Hello

Here is the latest Caml Weekly News, for the week of June 05 to 12, 2007.

- We should all be forking
- A new example: yet another ray tracer
- OCaml Development Tools 1.1.1 released (replaces the broken ODT 1.1 release)
- APC 1.0

Archive: http://groups.google.com/group/fa.caml/browse_frm/thread/f6377ec0dc605ff5/bce1dd0036bb4b68#bce1dd0036bb4b68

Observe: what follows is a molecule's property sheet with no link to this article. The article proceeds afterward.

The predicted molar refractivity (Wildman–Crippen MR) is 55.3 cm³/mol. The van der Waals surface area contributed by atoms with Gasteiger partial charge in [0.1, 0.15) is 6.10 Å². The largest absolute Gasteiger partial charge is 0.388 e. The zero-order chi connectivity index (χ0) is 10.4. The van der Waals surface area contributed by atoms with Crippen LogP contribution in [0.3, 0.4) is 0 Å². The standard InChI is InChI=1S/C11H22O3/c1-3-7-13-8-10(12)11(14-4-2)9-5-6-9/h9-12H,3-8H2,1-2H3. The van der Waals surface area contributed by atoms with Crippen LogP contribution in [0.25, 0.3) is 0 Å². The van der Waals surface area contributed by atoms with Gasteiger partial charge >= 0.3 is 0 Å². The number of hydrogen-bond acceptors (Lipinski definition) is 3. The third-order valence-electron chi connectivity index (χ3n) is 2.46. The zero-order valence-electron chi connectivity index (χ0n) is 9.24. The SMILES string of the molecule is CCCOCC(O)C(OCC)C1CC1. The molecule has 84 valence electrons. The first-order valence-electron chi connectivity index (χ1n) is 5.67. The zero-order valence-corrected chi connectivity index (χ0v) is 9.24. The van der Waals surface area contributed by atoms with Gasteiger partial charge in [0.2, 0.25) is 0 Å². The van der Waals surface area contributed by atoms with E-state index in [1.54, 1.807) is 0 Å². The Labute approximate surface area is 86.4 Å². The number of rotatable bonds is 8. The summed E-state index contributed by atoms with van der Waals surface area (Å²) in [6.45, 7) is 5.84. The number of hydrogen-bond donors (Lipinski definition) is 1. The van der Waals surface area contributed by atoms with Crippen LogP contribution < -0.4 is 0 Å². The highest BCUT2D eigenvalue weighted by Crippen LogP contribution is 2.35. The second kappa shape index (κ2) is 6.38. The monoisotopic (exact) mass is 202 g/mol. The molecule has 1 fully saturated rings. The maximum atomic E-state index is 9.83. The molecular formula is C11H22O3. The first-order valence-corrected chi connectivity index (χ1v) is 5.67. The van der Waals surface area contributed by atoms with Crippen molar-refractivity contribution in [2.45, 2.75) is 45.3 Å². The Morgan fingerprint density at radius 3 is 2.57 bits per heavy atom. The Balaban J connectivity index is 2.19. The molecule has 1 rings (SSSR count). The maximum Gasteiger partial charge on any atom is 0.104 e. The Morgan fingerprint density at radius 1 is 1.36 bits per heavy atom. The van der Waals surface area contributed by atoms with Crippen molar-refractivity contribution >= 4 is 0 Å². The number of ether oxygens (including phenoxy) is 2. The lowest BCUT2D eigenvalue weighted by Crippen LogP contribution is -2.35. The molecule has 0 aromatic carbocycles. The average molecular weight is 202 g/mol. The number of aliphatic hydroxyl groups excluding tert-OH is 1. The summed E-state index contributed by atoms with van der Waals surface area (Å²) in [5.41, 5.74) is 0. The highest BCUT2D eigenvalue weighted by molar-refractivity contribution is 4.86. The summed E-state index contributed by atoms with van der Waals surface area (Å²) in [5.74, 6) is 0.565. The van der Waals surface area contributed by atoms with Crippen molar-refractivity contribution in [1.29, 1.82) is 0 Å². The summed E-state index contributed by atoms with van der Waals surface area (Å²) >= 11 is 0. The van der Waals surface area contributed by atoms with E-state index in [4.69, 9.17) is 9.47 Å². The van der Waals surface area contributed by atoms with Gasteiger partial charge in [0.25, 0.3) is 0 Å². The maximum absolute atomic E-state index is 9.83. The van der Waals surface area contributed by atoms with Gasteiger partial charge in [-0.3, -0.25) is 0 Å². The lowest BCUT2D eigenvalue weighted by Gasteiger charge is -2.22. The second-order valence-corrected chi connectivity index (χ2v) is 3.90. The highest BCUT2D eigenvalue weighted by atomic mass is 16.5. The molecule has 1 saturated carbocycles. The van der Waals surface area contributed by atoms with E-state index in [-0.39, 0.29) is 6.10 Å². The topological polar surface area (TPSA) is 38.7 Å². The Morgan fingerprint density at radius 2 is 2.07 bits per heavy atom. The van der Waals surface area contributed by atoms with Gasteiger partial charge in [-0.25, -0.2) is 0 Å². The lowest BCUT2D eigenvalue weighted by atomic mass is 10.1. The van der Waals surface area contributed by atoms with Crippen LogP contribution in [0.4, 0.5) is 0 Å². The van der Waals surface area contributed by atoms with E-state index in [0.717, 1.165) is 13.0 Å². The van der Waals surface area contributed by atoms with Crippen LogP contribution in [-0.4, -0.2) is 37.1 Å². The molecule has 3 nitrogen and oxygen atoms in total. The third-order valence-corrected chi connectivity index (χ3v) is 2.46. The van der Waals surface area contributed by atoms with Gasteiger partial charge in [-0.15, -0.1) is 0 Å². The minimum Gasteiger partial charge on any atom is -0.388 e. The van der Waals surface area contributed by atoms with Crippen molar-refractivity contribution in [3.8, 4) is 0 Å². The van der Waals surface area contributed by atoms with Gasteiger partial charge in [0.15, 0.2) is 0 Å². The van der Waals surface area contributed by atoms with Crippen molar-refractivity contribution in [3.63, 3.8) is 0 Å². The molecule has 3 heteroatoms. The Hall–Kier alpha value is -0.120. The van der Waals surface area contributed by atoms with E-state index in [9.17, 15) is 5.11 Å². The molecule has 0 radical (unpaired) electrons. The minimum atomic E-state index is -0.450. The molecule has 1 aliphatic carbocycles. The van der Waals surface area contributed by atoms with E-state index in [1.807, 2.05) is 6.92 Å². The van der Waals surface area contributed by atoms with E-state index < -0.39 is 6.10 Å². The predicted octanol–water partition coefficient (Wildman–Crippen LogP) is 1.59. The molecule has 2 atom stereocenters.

Following on from our "why not fork" discussion, here is my most elegant concurrent ray tracer written in vanilla OCaml. This program simply runs four processes (forking off three) in parallel to improve performance when 2-4 CPUs are available (increase "d" if you have >4 CPUs). This isn't as sophisticated as the JoCaml version but it does double performance (taking the time down from 4s to 2s) on my dual-core machine, making it faster than any language that uses a concurrent GC. I don't know about you guys, but this is a complete revelation for me! I believe the performance relies upon the Linux kernel lazily copying the process. Does OSX also do that? Anyway, here is the code: let delta = sqrt epsilon_float type vec = {x:float; y:float; z:float} let ( *| ) s r = {x = s *. r.x; y = s *. r.y; z = s *. r.z} let ( +| ) a b = {x = a.x +. b.x; y = a.y +. b.y; z = a.z +. b.z} let ( -| ) a b = {x = a.x -. b.x; y = a.y -. b.y; z = a.z -. b.z} let dot a b = a.x *. b.x +. a.y *. b.y +. a.z *. b.z let length r = sqrt(dot r r) let unitise r = 1. /. length r *| r type scene = Sphere of vec * float | Group of vec * float * scene * scene * scene * scene * scene let ray_sphere {x=dx; y=dy; z=dz} {x=vx; y=vy; z=vz} r = let disc = vx *. vx +. vy *. vy +. vz *. vz -. r *. r in if disc < 0. then infinity else let b = vx *. dx +. vy *. dy +. vz *. dz in let b2 = b *. b in if b2 < disc then infinity else let disc = sqrt(b2 -. disc) in let t1 = b -. disc in if t1 > 0. then t1 else b +. disc let ray_sphere' {x=ox; y=oy; z=oz} {x=dx; y=dy; z=dz} {x=cx; y=cy; z=cz} r = let vx = cx -. ox and vy = cy -. oy and vz = cz -. oz in let vv = vx *. vx +. vy *. vy +. vz *. vz in let b = vx *. dx +. vy *. dy +. vz *. dz in let disc = b *. b -. vv +. r *. r in disc >= 0. && b +. sqrt disc >= 0. type hit = {l: float; nx: float; ny: float; nz: float} let rec intersect ({x=dx; y=dy; z=dz} as dir) hit = function Sphere ({x=cx; y=cy; z=cz} as center, radius) -> let l' = ray_sphere dir center radius in if l' >= hit.l then hit else let x = l' *. dx -. cx in let y = l' *. dy -. cy in let z = l' *. dz -. cz in let il = 1. /. sqrt(x *. x +. y *. y +. z *. z) in {l = l'; nx = il *. x; ny = il *. y; nz = il *. z} | Group (center, radius, a, b, c, d, e) -> let l' = ray_sphere dir center radius in if l' >= hit.l then hit else let f h s = intersect dir h s in f (f (f (f (f hit a) b) c) d) e let rec intersect' orig dir = function Sphere (center, radius) -> ray_sphere' orig dir center radius | Group (center, radius, a, b, c, d, e) -> let f s = intersect' orig dir s in ray_sphere' orig dir center radius && (f a || f b || f c || f d || f e) let neg_light = unitise { x = 1.; y = 3.; z = -2. } let rec ray_trace dir scene = let hit = intersect dir {l=infinity; nx=0.; ny=0.; nz=0.} scene in if hit.l = infinity then 0. else let n = {x = hit.nx; y = hit.ny; z = hit.nz} in let g = dot n neg_light in if g < 0. then 0. else if intersect' (hit.l *| dir +| delta *| n) neg_light scene then 0. else g let fold5 f x a b c d e = f (f (f (f (f x a) b) c) d) e let rec create level c r = let obj = Sphere (c, r) in if level = 1 then obj else let a = 3. *. r /. sqrt 12. in let rec bound (c, r) = function Sphere (c', r') -> c, max r (length (c -| c') +. r') | Group (_, _, v, w, x, y, z) -> fold5 bound (c, r) v w x y z in let aux x' z' = create (level - 1) (c +| {x=x'; y=a; z=z'}) (0.5 *. r) in let w = aux (-.a) (-.a) and x = aux a (-.a) in let y = aux (-.a) a and z = aux a a in let c, r = fold5 bound (c +| {x=0.; y=r; z=0.}, 0.) obj w x y z in Group (c, r, obj, w, x, y, z) let level, n = try int_of_string Sys.argv.(1), int_of_string Sys.argv.(2) with _ -> 9, 512 let scene = create level { x = 0.; y = -1.; z = 4. } 1. and ss = 4 module String = struct include String let init n f = if n=0 then "" else let s = String.make n (f 0) in for i=1 to n-1 do s.[i] <- f i done; s end let raster y = y, String.init n (fun x -> let g = ref 0. in for dx = 0 to ss - 1 do for dy = 0 to ss - 1 do let aux x d = float x -. float n /. 2. +. float d /. float ss in let dir = unitise {x = aux x dx; y = aux y dy; z = float n } in g := !g +. ray_trace dir scene done done; let g = 0.5 +. 255. *. !g /. float (ss*ss) in char_of_int (int_of_float g)) let rasters d i = Array.init ((n+d-i)/d) (fun j -> raster(d*j+i)) let invoke (f : 'a -> 'b) x : unit -> 'b = let input, output = Unix.pipe() in match Unix.fork() with | 0 -> Unix.close input; let output = Unix.out_channel_of_descr output in Marshal.to_channel output (try `Res(f x) with e -> `Exn e) []; exit 0 | _ -> Unix.close output; let input = Unix.in_channel_of_descr input in fun () -> match Marshal.from_channel input with | `Res x -> x | `Exn e -> raise e let ( |> ) x f = f x let map (f : 'a -> 'b) a : 'b array = let n = Array.length a in let aux i x = if i<n-1 then invoke f x else let f_x = f x in fun () -> f_x in Array.mapi aux a |> Array.map (fun f -> f()) let () = let d = 4 in let sort a = Array.sort compare a; a in let image = Array.init d (fun i -> i) |> map (rasters d) |> Array.to_list |> Array.concat |> sort |> Array.map snd in Printf.printf "P5\n%d %d\n255\n" n n; for y = n - 1 downto 0 do print_string image.(y) done